Thu Oct 22, 2015
A heavy dose of vinegar and spices give Gunshot its unique sour and earthy character that forgoes sweetness in favor of fully featuring its nuances that include horseradish, celery, and pepper.
As background stories go, this sauce may take the cake as my favorite. The sauce is currently produced by Will and Arlene McCarthy out of Knoxville, TN, but its roots go back to Will's great grandfather who was known to load shot gun shells with sauce and fire them into his barbecue as a means of injection. The legend goes, when the neighbors heard that shot gun go off, they knew some barbecue would soon follow. Will and Arlene revived Grandpa Wilford's sauce in recent years and appropriately dubbed it "Gunshot." There's currently two varieties—original and hot—available in stores throughout eastern Tennessee and western North Carolina, as well as online.
A wallop of vinegar and punch of heat fill the nose on first whiff of Gunshot. The spice has the distinct sharpness of horseradish with some peppers giving it added depth. The base has the deep acidic aroma of tomato paste with little to no sweetness at all. It takes some deeper smelling, but with extra effort, there's hints of onion and celery lingering in the background.
Thickness & Texture
You can clearly see this sauce it made up of a ton of spices—it has a plethora of red, black, and white specs that are so numerous that they give this rusty red sauce a textured appearance. On the thickness scale, Gunshot weighs in at medium-thin, having a consistency that lets it pour very quickly off a suspended spoon in a somewhat steady stream, which is made a bit uneven due to all those spices. Once the sauce has finished its final few drips, a very thin, patchy layer of sauce is left clinging to the spoon.
Out of the Jar
Saying this is a heavily vinegar sauce is an understatement—it has the sour, pucker inducing flavor of standard vinegar from start to finish. That intense tang is intensified by additional acids as well, most notably by lime juice, which bring a little fruitiness to the party. There is a tomato paste flavor that plays a background role to the vinegar, while the spices come out as the sauce settles on the tongue. First the sharp burn of horseradish has its time in the sun, while a stronger ground pepper flavor defines the final taste, which is hot and tangy. Although there's a faint note of celery salt, the garlic and onion that could be discerned a bit in the aroma are difficult to pick up when tasted.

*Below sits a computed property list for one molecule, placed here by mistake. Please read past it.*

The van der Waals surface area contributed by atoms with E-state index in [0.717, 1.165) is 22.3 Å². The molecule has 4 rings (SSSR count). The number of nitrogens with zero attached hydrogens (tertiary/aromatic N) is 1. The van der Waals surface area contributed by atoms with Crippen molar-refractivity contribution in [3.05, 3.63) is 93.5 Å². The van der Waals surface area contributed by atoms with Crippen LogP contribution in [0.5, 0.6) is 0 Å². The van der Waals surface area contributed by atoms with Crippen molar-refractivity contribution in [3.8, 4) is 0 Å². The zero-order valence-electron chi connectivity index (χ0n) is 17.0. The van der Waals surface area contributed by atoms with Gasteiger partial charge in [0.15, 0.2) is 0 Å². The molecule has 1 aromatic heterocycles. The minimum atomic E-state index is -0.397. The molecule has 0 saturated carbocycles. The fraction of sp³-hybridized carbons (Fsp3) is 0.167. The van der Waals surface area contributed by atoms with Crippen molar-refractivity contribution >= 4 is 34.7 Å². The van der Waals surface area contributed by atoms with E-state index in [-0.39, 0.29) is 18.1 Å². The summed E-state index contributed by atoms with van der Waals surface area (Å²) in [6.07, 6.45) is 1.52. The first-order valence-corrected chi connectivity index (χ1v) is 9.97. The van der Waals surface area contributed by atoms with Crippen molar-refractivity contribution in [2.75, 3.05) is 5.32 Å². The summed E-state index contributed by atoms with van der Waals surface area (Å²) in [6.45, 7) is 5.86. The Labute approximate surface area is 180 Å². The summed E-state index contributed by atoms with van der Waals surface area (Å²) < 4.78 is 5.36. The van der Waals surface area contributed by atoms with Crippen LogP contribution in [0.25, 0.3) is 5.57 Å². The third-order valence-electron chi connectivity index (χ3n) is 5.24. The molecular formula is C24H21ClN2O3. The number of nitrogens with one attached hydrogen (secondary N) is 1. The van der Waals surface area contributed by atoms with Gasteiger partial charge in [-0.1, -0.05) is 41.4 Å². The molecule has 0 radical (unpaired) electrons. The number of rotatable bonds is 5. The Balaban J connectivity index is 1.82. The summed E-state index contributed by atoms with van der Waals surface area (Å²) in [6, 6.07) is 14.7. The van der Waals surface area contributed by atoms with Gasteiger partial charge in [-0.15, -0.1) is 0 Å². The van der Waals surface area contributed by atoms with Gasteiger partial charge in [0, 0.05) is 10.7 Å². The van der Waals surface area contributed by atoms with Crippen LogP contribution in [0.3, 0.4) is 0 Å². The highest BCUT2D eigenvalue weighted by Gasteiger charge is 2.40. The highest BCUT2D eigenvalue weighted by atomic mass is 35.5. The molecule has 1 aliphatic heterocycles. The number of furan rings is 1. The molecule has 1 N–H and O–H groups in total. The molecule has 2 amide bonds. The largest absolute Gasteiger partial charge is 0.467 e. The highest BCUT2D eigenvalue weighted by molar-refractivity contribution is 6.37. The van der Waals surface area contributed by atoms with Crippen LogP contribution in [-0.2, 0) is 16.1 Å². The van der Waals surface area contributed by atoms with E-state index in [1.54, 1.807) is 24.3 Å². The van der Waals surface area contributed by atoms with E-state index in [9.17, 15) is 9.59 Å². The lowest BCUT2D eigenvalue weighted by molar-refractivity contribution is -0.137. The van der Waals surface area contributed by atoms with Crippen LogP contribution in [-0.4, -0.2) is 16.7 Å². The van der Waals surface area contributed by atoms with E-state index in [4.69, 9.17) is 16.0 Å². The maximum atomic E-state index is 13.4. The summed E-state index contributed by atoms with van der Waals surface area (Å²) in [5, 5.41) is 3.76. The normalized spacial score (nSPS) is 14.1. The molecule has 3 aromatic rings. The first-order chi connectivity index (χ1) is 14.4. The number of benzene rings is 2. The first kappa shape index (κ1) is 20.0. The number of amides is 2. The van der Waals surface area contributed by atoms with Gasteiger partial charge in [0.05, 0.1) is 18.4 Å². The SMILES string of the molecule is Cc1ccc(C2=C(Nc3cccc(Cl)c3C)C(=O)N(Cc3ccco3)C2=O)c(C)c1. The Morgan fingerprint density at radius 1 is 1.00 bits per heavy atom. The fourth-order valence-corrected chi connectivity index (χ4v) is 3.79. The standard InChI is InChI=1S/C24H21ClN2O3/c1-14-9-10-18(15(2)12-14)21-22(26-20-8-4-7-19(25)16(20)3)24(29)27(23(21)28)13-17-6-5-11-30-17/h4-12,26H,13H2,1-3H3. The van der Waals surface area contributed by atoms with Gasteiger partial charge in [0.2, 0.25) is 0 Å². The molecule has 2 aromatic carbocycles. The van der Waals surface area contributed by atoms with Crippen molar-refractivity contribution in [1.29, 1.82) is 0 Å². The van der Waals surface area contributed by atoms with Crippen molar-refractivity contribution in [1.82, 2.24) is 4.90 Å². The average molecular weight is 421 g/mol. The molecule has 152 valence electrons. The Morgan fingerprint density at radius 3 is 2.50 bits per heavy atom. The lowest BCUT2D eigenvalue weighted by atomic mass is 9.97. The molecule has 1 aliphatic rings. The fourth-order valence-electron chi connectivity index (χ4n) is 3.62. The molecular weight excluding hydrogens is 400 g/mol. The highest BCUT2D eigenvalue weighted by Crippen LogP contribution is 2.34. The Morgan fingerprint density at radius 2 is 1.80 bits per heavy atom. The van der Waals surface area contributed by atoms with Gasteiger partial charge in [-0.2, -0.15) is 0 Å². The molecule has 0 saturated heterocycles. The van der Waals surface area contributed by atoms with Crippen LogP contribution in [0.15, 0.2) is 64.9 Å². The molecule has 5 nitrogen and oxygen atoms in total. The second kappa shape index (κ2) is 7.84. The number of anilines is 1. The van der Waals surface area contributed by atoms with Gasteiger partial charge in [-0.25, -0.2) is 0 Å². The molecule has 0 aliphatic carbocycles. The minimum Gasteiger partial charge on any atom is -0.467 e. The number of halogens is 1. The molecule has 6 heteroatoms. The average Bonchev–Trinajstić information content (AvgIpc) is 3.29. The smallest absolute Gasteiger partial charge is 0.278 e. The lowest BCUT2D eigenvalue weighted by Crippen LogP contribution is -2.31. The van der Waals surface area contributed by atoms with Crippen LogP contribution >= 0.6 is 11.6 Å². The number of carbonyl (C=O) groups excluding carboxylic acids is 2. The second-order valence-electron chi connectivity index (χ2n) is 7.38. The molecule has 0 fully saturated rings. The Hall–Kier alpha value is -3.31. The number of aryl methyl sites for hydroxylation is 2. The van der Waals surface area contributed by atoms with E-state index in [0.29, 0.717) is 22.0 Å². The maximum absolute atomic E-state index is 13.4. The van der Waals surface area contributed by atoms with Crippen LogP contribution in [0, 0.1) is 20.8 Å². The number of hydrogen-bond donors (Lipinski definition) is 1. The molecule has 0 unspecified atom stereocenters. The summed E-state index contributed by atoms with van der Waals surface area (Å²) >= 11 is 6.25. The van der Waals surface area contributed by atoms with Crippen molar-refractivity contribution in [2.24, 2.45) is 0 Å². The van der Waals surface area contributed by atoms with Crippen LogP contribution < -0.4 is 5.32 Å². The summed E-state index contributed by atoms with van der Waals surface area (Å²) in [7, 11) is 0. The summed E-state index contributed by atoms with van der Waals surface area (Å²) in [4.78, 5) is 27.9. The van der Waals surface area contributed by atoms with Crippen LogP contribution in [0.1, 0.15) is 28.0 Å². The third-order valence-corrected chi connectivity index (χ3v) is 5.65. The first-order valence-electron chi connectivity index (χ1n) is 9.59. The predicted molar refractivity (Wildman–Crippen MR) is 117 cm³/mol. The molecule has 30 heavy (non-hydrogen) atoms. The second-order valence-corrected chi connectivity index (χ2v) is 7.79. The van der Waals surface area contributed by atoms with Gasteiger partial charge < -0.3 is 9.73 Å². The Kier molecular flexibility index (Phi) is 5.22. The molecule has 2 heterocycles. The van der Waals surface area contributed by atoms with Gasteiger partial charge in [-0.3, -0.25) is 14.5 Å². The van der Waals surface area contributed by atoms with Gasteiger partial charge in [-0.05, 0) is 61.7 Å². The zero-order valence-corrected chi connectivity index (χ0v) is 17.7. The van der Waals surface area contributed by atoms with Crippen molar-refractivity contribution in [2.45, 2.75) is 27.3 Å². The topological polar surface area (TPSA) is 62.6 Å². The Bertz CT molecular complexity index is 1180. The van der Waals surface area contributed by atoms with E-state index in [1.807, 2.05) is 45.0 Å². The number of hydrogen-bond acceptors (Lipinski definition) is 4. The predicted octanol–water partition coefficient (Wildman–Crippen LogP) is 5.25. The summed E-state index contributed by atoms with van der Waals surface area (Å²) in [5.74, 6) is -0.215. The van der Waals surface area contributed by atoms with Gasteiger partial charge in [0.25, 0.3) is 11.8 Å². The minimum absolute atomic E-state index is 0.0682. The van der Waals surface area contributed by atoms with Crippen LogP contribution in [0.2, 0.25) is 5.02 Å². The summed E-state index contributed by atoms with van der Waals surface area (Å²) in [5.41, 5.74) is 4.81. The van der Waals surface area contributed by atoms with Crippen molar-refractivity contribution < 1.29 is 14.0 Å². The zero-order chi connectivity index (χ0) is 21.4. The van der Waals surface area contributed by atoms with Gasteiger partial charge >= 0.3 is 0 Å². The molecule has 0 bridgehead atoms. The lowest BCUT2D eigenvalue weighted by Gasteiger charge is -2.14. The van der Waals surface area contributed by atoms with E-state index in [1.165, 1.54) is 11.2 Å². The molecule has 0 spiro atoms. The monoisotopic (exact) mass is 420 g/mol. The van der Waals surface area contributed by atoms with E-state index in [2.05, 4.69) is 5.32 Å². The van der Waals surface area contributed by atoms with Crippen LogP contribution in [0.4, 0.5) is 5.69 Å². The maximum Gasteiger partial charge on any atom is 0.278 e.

Slathered & Cooked
The sauce coated the chicken leg in a thin, but even layer. As the chicken roasted over indirect heat, the moisture evaporated from the sauce, leaving the chicken with a dry spiced look. This spice layer suffered a little burn off over direct heat, but no burning and only a tiny bit of caramelization. The flavor pretty much matched the looks—it tasted like eating a bowl of slightly moistened spices. The chili flavor was more pronounced than out of the jar, giving the chicken an earthy character. The onion and garlic I lost in the raw state were also a bit more prominent after being cooked, as was the tomato. The intense sourness mellowed a lot, but was still strong enough to create a decent tang that tied the whole thing together.
Put to Use
Gunshot is a pretty interesting sauce. There aren't too many out there like it, and for what it is and how it preforms on the grill, it's probably the best of the extra-heavily spiced sauces I've tried—faring way better than the off-tasting Arthur Bryant's. Still, the intensity of the vinegar and spices makes it bit overwhelming for my taste. I would think it might be a tad too strong on pulled pork, covering up some of that great smoked meat flavor. On the grill, it certainly made for a full-flavored piece of chicken, but I think its super spiced, earthy flavor wasn't quite the right match, laking the balance just a bit of sweetness would provide. So while it's a good sauce that tastes like it's made up of quality ingredients, I feel you'd really have to be into the heavy vinegar and heavy spices for Gunshot to be the right match for you.
Of course these reviews are just one person's opinion, and I'm always interested in what others think. Luckily Will McCarthy from Gunshot has made that easy by providing an extra bottle for me to giveaway to all you Meatwavers! To enter the giveaway to win this sauce, comment on this post with what your favorite thing is to grill in fall. Deadline for entries is 11:59pm on Tuesday October 27, 2015. Read the official rules for more details. One entry only per individual. Good luck!